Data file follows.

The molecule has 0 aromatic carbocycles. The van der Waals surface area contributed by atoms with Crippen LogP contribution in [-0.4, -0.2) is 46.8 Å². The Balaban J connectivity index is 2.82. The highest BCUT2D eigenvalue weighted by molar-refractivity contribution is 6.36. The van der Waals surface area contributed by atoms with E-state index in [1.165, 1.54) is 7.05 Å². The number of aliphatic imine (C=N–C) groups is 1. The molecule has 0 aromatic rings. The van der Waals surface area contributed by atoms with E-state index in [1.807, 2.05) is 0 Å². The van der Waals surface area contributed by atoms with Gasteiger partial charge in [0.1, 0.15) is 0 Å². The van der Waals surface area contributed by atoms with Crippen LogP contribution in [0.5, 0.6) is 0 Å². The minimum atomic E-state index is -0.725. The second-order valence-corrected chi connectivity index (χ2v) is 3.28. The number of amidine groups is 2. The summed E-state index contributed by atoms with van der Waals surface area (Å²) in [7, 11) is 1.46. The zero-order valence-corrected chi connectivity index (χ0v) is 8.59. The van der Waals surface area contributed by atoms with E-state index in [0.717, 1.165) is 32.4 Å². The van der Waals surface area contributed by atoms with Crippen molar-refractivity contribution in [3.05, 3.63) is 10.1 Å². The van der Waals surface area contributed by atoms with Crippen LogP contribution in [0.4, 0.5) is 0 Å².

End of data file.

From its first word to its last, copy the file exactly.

The molecule has 0 aromatic carbocycles. The van der Waals surface area contributed by atoms with Crippen LogP contribution in [-0.4, -0.2) is 46.8 Å². The Balaban J connectivity index is 2.82. The highest BCUT2D eigenvalue weighted by molar-refractivity contribution is 6.36. The van der Waals surface area contributed by atoms with E-state index in [1.165, 1.54) is 7.05 Å². The number of aliphatic imine (C=N–C) groups is 1. The molecule has 0 aromatic rings. The van der Waals surface area contributed by atoms with E-state index in [1.807, 2.05) is 0 Å². The van der Waals surface area contributed by atoms with Gasteiger partial charge in [0.1, 0.15) is 0 Å². The van der Waals surface area contributed by atoms with Crippen LogP contribution in [0.5, 0.6) is 0 Å². The minimum atomic E-state index is -0.725. The second-order valence-corrected chi connectivity index (χ2v) is 3.28. The number of amidine groups is 2. The summed E-state index contributed by atoms with van der Waals surface area (Å²) in [7, 11) is 1.46. The zero-order valence-corrected chi connectivity index (χ0v) is 8.59. The van der Waals surface area contributed by atoms with E-state index in [0.717, 1.165) is 32.4 Å². The van der Waals surface area contributed by atoms with Crippen molar-refractivity contribution in [3.05, 3.63) is 10.1 Å². The van der Waals surface area contributed by atoms with Crippen LogP contribution in [0.4, 0.5) is 0 Å².